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National Pharmacare: CADTH Advisory Panel Releases Final Report on Pan-Canadian Formulary

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Life Sciences Bulletin

In the next step towards National Pharmacare, on June 30, 2022, the Canadian Agency for Drugs and Technologies in Health’s (“CADTH”) pan-Canadian Advisory Panel on a Framework for a Prescription Drug List (the “Advisory Panel”) released its final report entitled Building Toward a Potential Pan-Canadian Formulary (the “Report”). The Report outlines the principles and features of a potential pan-Canadian formulary and proposes a three-stage approach to its creation and maintenance. As proof of concept for the proposed framework, the Advisory Panel selected a small sample list of products to illustrate the application of the principles.

The Report was submitted to Health Canada and shared with provincial and territorial governments.

The Advisory Panel’s work is part of a larger conversation on a potential national prescription drug insurance program. In a June 2019 report, the Advisory Council on the Implementation of National Pharmacare, an external body convened by Health Canada, recommended a universal, single-payer, public system of prescription drug coverage in Canada. In March 2022, the Liberal Party of Canada and New Democratic Party agreed to work toward a universal national pharmacare program, including passing related legislation by the end of 2023.

Background on the Advisory Panel

The Advisory Panel was created by CADTH in July 2021, at the request of Health Canada, to provide non-binding recommendations on a framework for a potential pan-Canadian formulary. The Advisory Panel’s scope of work included:

  • developing principles that could guide the development of the potential formulary;
  • creating a proposed sample list of commonly prescribed drugs in a subset of therapeutic areas and selecting related products, as a test case for the potential formulary;
  • establishing criteria and a transparent process for expanding the proposed sample list to other therapeutic areas, and guiding the addition of new products and the maintenance of the list over time; and
  • engaging with interested parties to solicit broad perspectives to inform the panel’s recommendations.

As previously reported, the Advisory Panel published a discussion paper in January 2022 and invited stakeholders to provide comments on the proposed framework. A compilation of the stakeholder feedback received during the consultation period is available on the CADTH website [PDF].

Highlights from the Advisory Panel’s Report

Guiding principles: The Advisory Panel proposed that the potential formulary adhere to six principles, namely, that it be: (1) universal and integrated; (2) equitable; (3) effective, safe, and high quality; (4) sustainable; (5) efficient and timely; and (6) inclusive, transparent, with fair process.

Features: The Advisory Panel recommended that the potential formulary:

  • be a dynamic and living system and involve multiple perspectives;
  • be aligned with, if not integrated into, other elements of the health system;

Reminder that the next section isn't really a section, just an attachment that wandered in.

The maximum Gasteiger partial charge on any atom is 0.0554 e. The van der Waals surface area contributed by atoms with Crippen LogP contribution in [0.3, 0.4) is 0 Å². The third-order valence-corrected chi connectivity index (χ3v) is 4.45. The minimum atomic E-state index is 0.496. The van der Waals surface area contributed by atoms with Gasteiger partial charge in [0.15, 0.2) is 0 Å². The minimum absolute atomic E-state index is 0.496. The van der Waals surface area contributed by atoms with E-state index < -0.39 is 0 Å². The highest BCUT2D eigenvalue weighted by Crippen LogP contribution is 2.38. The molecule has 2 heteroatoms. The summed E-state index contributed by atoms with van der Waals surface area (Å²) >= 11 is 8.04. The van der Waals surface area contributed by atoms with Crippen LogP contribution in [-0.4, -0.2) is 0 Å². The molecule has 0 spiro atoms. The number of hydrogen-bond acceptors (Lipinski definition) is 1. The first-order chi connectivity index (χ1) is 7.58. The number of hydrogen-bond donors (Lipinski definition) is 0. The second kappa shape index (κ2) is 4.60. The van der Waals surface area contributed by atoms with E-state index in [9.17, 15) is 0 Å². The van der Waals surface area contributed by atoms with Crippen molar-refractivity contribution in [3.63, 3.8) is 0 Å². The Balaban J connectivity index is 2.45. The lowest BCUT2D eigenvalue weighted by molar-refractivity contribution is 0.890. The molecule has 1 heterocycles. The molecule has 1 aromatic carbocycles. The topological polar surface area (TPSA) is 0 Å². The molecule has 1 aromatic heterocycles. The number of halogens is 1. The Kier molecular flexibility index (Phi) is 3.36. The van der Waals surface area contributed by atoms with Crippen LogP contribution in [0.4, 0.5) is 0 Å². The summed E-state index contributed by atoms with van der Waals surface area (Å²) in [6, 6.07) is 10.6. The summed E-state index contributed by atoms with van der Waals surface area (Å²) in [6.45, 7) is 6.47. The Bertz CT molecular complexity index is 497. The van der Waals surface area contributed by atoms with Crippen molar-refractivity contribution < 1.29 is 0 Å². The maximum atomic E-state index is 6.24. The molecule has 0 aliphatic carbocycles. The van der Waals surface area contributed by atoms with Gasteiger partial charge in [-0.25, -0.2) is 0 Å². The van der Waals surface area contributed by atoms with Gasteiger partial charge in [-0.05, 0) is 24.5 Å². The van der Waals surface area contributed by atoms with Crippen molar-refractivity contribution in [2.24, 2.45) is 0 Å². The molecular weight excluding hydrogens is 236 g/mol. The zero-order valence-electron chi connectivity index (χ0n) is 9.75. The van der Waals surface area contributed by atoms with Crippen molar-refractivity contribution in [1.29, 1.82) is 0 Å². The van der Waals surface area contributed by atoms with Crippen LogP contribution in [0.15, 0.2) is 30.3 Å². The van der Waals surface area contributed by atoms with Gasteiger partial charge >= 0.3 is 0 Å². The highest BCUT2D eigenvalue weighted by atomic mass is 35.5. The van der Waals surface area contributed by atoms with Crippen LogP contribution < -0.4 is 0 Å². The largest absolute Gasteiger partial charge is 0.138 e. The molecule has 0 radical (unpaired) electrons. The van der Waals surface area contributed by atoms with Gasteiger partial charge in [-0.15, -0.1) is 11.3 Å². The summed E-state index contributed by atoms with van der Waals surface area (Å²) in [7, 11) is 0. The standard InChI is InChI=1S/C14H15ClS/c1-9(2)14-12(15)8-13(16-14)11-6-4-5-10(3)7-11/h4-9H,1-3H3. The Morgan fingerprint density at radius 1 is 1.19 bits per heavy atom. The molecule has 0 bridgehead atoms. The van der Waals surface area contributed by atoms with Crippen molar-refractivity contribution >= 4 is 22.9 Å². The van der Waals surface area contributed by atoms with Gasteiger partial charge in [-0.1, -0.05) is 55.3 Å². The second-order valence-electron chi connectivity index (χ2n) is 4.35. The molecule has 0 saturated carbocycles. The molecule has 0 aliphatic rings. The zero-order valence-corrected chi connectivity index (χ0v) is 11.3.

• be equitable and support a distinction-based approach that promotes self-determination;
  • incorporate evidence that considers diverse populations, perspectives, and experiences;
  • be aligned with current evidence;
  • be sustainable; and
  • adopt systems and process efficiencies, including by providing simplified points of access for products related to listed drugs and exploring a hybrid submission review model.

Staged approach: The Advisory Panel proposed a three-stage approach to the creation of the potential formulary: (1) creating a proposed sample list of commonly prescribed drugs and related products; (2) expanding to other therapeutic areas; and (3) adding new products and maintaining the potential formulary.

Sample list: As proof of concept for the proposed framework, the Advisory Panel selected a sample list of 204 prescription drugs and related products in three therapeutic areas: cardiovascular diseases, diabetes, and psychiatric illnesses. A further 54 drugs and related products were flagged for further consideration and 29 were excluded from the proposed sample list. The list can be found at Table 5 on page 69 and following of the Report.

The six proposed principles listed above were integrated into the assessment criteria used to create the sample list.

Future Scope & Next Steps

While out of scope of the current mandate, the Advisory Panel felt that further clarity on the following elements could result in the recommendations being refined and enhanced:

  • assessment of current drug plan processes or expectations about the impact of the potential formulary on existing drug plan coverage;
  • identification of governance structures to implement the potential formulary;
  • consideration of financing issues;
  • review of the terms for coverage (e.g., copayments or deductibles) and patient eligibility, including status (e.g., international workers or refugee status);
  • consideration of the interplay between public and private insurance plans; and
  • consideration of other ongoing pharmaceutical initiatives (e.g., Health Canada’s Drugs for Rare Diseases Strategy).

The Advisory Panel’s recommendations are non-binding, but the federal government will likely use the Report to inform their discussions about a potential pan-Canadian formulary.

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